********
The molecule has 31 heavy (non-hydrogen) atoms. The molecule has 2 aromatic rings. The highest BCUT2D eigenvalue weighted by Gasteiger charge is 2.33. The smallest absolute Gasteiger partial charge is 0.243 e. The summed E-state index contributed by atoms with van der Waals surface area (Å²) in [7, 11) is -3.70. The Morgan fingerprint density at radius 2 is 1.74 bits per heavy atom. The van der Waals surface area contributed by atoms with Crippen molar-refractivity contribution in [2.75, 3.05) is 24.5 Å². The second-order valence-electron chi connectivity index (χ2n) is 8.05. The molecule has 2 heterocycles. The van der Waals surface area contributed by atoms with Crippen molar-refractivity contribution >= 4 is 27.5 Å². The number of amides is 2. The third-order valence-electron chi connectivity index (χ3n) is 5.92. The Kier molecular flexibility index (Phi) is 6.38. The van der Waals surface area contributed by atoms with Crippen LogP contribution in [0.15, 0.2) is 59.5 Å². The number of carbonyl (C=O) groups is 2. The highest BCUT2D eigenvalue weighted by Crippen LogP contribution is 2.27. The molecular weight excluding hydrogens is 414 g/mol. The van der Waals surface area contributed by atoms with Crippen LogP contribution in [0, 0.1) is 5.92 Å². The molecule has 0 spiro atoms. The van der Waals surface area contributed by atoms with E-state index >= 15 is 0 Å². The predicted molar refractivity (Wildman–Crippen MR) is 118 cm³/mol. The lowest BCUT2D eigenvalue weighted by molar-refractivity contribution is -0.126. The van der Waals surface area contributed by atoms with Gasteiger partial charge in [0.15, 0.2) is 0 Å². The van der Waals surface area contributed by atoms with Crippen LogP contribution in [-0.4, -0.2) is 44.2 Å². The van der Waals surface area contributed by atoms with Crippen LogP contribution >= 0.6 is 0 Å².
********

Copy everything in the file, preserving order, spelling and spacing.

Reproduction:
The molecule has 31 heavy (non-hydrogen) atoms. The molecule has 2 aromatic rings. The highest BCUT2D eigenvalue weighted by Gasteiger charge is 2.33. The smallest absolute Gasteiger partial charge is 0.243 e. The summed E-state index contributed by atoms with van der Waals surface area (Å²) in [7, 11) is -3.70. The Morgan fingerprint density at radius 2 is 1.74 bits per heavy atom. The van der Waals surface area contributed by atoms with Crippen molar-refractivity contribution in [2.75, 3.05) is 24.5 Å². The second-order valence-electron chi connectivity index (χ2n) is 8.05. The molecule has 2 heterocycles. The van der Waals surface area contributed by atoms with Crippen molar-refractivity contribution >= 4 is 27.5 Å². The number of amides is 2. The third-order valence-electron chi connectivity index (χ3n) is 5.92. The Kier molecular flexibility index (Phi) is 6.38. The van der Waals surface area contributed by atoms with Crippen LogP contribution in [0.15, 0.2) is 59.5 Å². The number of carbonyl (C=O) groups is 2. The highest BCUT2D eigenvalue weighted by Crippen LogP contribution is 2.27. The molecular weight excluding hydrogens is 414 g/mol. The van der Waals surface area contributed by atoms with Crippen LogP contribution in [0, 0.1) is 5.92 Å². The molecule has 0 spiro atoms. The van der Waals surface area contributed by atoms with E-state index >= 15 is 0 Å². The predicted molar refractivity (Wildman–Crippen MR) is 118 cm³/mol. The lowest BCUT2D eigenvalue weighted by molar-refractivity contribution is -0.126. The van der Waals surface area contributed by atoms with Gasteiger partial charge in [0.15, 0.2) is 0 Å². The van der Waals surface area contributed by atoms with Crippen LogP contribution in [-0.4, -0.2) is 44.2 Å². The van der Waals surface area contributed by atoms with Crippen LogP contribution >= 0.6 is 0 Å².